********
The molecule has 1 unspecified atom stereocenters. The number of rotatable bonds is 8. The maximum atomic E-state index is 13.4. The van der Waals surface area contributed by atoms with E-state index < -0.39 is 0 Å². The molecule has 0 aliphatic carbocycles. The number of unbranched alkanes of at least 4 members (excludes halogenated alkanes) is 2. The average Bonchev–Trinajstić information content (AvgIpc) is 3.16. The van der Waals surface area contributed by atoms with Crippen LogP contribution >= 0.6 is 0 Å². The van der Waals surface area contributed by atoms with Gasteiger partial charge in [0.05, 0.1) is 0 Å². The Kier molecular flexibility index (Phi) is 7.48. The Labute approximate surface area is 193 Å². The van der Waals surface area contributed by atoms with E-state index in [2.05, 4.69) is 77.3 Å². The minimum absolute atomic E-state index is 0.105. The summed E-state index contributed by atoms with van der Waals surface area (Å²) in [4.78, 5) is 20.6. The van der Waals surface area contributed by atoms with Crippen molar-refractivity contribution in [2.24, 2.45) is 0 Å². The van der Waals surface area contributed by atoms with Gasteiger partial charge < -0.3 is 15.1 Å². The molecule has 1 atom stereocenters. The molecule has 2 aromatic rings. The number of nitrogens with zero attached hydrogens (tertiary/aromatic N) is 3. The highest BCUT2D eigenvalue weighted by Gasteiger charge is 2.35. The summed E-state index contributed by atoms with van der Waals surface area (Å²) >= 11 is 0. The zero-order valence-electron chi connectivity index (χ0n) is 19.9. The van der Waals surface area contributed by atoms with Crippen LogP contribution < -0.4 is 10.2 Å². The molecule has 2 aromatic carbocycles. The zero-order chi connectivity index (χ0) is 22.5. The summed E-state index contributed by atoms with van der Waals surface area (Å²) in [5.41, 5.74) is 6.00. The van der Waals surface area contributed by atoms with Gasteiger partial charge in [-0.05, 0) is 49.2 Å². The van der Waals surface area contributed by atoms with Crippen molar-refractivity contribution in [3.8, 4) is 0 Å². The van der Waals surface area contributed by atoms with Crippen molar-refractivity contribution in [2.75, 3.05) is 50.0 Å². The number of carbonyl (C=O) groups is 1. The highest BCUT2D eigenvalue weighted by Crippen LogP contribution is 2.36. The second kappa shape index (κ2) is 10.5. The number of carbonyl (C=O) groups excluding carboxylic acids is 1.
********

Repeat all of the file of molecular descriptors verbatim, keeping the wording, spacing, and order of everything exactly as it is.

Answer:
The molecule has 1 unspecified atom stereocenters. The number of rotatable bonds is 8. The maximum atomic E-state index is 13.4. The van der Waals surface area contributed by atoms with E-state index < -0.39 is 0 Å². The molecule has 0 aliphatic carbocycles. The number of unbranched alkanes of at least 4 members (excludes halogenated alkanes) is 2. The average Bonchev–Trinajstić information content (AvgIpc) is 3.16. The van der Waals surface area contributed by atoms with Crippen LogP contribution >= 0.6 is 0 Å². The van der Waals surface area contributed by atoms with Gasteiger partial charge in [0.05, 0.1) is 0 Å². The Kier molecular flexibility index (Phi) is 7.48. The Labute approximate surface area is 193 Å². The van der Waals surface area contributed by atoms with E-state index in [2.05, 4.69) is 77.3 Å². The minimum absolute atomic E-state index is 0.105. The summed E-state index contributed by atoms with van der Waals surface area (Å²) in [4.78, 5) is 20.6. The van der Waals surface area contributed by atoms with Crippen molar-refractivity contribution in [2.24, 2.45) is 0 Å². The van der Waals surface area contributed by atoms with Gasteiger partial charge < -0.3 is 15.1 Å². The molecule has 1 atom stereocenters. The molecule has 2 aromatic rings. The number of nitrogens with zero attached hydrogens (tertiary/aromatic N) is 3. The highest BCUT2D eigenvalue weighted by Gasteiger charge is 2.35. The summed E-state index contributed by atoms with van der Waals surface area (Å²) >= 11 is 0. The zero-order valence-electron chi connectivity index (χ0n) is 19.9. The van der Waals surface area contributed by atoms with Crippen LogP contribution < -0.4 is 10.2 Å². The molecule has 2 aromatic carbocycles. The zero-order chi connectivity index (χ0) is 22.5. The summed E-state index contributed by atoms with van der Waals surface area (Å²) in [5.41, 5.74) is 6.00. The van der Waals surface area contributed by atoms with Gasteiger partial charge in [-0.05, 0) is 49.2 Å². The van der Waals surface area contributed by atoms with Crippen molar-refractivity contribution in [3.8, 4) is 0 Å². The van der Waals surface area contributed by atoms with Crippen molar-refractivity contribution in [2.75, 3.05) is 50.0 Å². The number of carbonyl (C=O) groups is 1. The highest BCUT2D eigenvalue weighted by Crippen LogP contribution is 2.36. The second kappa shape index (κ2) is 10.5. The number of carbonyl (C=O) groups excluding carboxylic acids is 1.